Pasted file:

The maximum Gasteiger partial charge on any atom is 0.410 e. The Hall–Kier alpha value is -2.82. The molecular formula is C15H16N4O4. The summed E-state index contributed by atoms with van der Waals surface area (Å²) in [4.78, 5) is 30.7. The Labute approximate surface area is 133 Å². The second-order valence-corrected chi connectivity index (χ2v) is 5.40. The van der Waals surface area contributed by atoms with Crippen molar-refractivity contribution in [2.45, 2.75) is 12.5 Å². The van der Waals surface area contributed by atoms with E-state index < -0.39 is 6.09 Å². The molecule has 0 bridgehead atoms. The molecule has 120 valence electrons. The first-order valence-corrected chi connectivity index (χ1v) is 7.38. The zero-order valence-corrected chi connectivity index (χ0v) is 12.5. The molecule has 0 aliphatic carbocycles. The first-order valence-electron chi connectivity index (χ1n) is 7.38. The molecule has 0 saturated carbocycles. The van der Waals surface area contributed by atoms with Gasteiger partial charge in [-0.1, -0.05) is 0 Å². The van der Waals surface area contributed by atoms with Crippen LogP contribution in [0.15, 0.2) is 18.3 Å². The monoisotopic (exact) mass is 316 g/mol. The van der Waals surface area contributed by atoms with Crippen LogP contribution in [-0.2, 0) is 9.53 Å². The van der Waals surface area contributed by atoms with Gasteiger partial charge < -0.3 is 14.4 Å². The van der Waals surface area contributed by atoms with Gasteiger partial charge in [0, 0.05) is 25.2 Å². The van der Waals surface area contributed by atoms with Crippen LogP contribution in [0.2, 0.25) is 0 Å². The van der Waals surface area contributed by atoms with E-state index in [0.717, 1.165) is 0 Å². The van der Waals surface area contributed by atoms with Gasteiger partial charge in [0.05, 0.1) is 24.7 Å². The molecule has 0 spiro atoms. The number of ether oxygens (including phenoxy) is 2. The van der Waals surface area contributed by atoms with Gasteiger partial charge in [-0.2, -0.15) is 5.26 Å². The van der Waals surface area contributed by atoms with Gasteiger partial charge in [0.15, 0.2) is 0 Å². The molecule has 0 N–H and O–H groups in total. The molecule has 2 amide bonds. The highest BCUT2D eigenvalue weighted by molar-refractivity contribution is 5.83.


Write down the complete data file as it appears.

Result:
The maximum Gasteiger partial charge on any atom is 0.410 e. The Hall–Kier alpha value is -2.82. The molecular formula is C15H16N4O4. The summed E-state index contributed by atoms with van der Waals surface area (Å²) in [4.78, 5) is 30.7. The Labute approximate surface area is 133 Å². The second-order valence-corrected chi connectivity index (χ2v) is 5.40. The van der Waals surface area contributed by atoms with Crippen molar-refractivity contribution in [2.45, 2.75) is 12.5 Å². The van der Waals surface area contributed by atoms with E-state index < -0.39 is 6.09 Å². The molecule has 0 bridgehead atoms. The molecule has 120 valence electrons. The first-order valence-corrected chi connectivity index (χ1v) is 7.38. The zero-order valence-corrected chi connectivity index (χ0v) is 12.5. The molecule has 0 aliphatic carbocycles. The first-order valence-electron chi connectivity index (χ1n) is 7.38. The molecule has 0 saturated carbocycles. The van der Waals surface area contributed by atoms with Gasteiger partial charge in [-0.1, -0.05) is 0 Å². The van der Waals surface area contributed by atoms with Crippen LogP contribution in [0.15, 0.2) is 18.3 Å². The monoisotopic (exact) mass is 316 g/mol. The van der Waals surface area contributed by atoms with Crippen LogP contribution in [-0.2, 0) is 9.53 Å². The van der Waals surface area contributed by atoms with Gasteiger partial charge < -0.3 is 14.4 Å². The van der Waals surface area contributed by atoms with Gasteiger partial charge in [0, 0.05) is 25.2 Å². The van der Waals surface area contributed by atoms with Crippen LogP contribution in [0.2, 0.25) is 0 Å². The van der Waals surface area contributed by atoms with E-state index in [0.717, 1.165) is 0 Å². The van der Waals surface area contributed by atoms with Gasteiger partial charge in [0.05, 0.1) is 24.7 Å². The molecule has 0 spiro atoms. The number of ether oxygens (including phenoxy) is 2. The van der Waals surface area contributed by atoms with Gasteiger partial charge in [-0.2, -0.15) is 5.26 Å². The van der Waals surface area contributed by atoms with Gasteiger partial charge in [0.15, 0.2) is 0 Å². The molecule has 0 N–H and O–H groups in total. The molecule has 2 amide bonds. The highest BCUT2D eigenvalue weighted by molar-refractivity contribution is 5.83.